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All the Perl that's Practical to Extract and Report

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  • Martin Fowler has a nice article [martinfowler.com] where he uses the terms Internal and External DSLs to describe the difference between DSLs implemented within a language and those implemented in a separate language that is then parsed.

    As somebody who played a great deal with Lisp I have a fondness for the whole code-as-data paradigm that leads to internal DSLs.

    (Aside - feeling generally annoyed off with this utterly f**king pointless Ruby/Perl pissing match. We're turning into the Lisp community. Look how well they did

    • OK, I can see how I have contributed to this. Sorry about that. I really like both languages (though I know Perl better, obviously).

      And to be fair, I never really considered "internal" DSLs to be DSLs. That's just good programming. I realize this is just picking apart terms and it's probably unfair of me to disagree with what is apparently a common usage of the term, even though the comparison of internal and external DSLs is comparing cheese and Wednesday. They're radically different things with pote

      • OK, I can see how I have contributed to this. Sorry about that. I really like both languages (though I know Perl better, obviously).

        My sigh wasn't aimed at you :-)

        comparison of internal and external DSLs is comparing cheese and Wednesday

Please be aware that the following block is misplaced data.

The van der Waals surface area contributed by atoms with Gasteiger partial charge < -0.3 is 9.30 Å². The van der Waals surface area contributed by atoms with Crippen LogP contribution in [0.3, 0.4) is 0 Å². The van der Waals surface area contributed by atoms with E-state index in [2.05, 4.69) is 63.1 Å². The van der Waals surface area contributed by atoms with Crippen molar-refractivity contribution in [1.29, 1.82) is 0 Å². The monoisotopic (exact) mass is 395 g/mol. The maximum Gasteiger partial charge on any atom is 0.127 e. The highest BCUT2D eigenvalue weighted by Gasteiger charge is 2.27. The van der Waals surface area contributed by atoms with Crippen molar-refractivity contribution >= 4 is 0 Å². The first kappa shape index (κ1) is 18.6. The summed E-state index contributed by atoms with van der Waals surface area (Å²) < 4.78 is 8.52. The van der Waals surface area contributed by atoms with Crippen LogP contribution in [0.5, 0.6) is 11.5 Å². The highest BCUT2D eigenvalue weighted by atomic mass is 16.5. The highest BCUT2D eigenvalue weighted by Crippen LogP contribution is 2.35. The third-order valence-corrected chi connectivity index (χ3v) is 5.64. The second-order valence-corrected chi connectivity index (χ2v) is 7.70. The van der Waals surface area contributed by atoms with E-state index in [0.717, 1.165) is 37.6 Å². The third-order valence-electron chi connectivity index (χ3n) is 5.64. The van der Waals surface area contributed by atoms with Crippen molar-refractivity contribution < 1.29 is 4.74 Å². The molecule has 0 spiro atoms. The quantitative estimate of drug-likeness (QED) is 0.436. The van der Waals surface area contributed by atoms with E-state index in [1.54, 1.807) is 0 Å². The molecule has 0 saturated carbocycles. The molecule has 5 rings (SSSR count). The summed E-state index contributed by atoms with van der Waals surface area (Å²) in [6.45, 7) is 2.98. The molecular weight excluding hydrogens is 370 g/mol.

I don't think it is really - maybe my early Lisp experiences have totally warped me (my father's parenthesis [xkcd.com] and all that :-)

        It's been my experience that the user of the DSL doesn't care whether it's internal or external. I've met testers using Watir that don't r

    • Aside - feeling generally annoyed off with this utterly f**king pointless Ruby/Perl pissing match.

      Who made it Perl versus Ruby?

      It just so happens that a portion of the Ruby community (probably mostly Rails fans) seems to get very excited every time one of them creates an API and jumps up and down yelling "I MADED A DEE ESS ELL!!! WHOOPAH! YUOU CANNOT DO THIS IN UR LANGAGES HEEHEH FOOLZORZ!" That could happen in any language where a silly idea propagated rapidly.

      Meanwhile, I as a polyglot programme

  • It's not talking about programming in such a way that you have meaningful subroutine or method names.

    That's unfortunate. It should be.

    When you write a DSL--a real DSL, with a parser and everything--you have the chance to choose your own syntax. That syntax can, and probably should, be appropriate to your domain. (You're writing a DSL because building a little language is the most appropriate way to solve domain problems, right?)

    There's nothing wrong with that.

    There's also nothing wrong with not

  • Ovid, I think this is an excellent post. I happen to disagree with you, of course, but your contribution to this debate is appreciated. I replied this morning: http://www.cosine.org/2007/08/16/languagepowered-domain-specific-language/ [cosine.org]